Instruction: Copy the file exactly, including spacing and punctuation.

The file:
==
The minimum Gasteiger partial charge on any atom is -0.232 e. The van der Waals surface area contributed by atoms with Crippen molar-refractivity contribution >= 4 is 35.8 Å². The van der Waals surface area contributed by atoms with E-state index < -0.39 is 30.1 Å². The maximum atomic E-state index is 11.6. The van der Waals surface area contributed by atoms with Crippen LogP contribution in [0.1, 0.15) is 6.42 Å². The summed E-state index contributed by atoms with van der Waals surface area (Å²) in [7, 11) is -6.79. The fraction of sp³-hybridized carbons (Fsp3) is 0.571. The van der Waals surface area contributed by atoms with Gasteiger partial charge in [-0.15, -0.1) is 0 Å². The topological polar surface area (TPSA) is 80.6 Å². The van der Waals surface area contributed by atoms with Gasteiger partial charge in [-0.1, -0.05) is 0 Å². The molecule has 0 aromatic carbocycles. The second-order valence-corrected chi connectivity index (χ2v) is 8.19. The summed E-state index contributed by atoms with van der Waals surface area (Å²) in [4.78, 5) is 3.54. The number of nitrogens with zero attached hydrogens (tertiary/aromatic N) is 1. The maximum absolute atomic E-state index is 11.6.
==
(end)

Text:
The minimum Gasteiger partial charge on any atom is -0.232 e. The van der Waals surface area contributed by atoms with Crippen molar-refractivity contribution >= 4 is 35.8 Å². The van der Waals surface area contributed by atoms with E-state index < -0.39 is 30.1 Å². The maximum atomic E-state index is 11.6. The van der Waals surface area contributed by atoms with Crippen LogP contribution in [0.1, 0.15) is 6.42 Å². The summed E-state index contributed by atoms with van der Waals surface area (Å²) in [7, 11) is -6.79. The fraction of sp³-hybridized carbons (Fsp3) is 0.571. The van der Waals surface area contributed by atoms with Gasteiger partial charge in [-0.15, -0.1) is 0 Å². The topological polar surface area (TPSA) is 80.6 Å². The van der Waals surface area contributed by atoms with Gasteiger partial charge in [-0.1, -0.05) is 0 Å². The molecule has 0 aromatic carbocycles. The second-order valence-corrected chi connectivity index (χ2v) is 8.19. The summed E-state index contributed by atoms with van der Waals surface area (Å²) in [4.78, 5) is 3.54. The number of nitrogens with zero attached hydrogens (tertiary/aromatic N) is 1. The maximum absolute atomic E-state index is 11.6.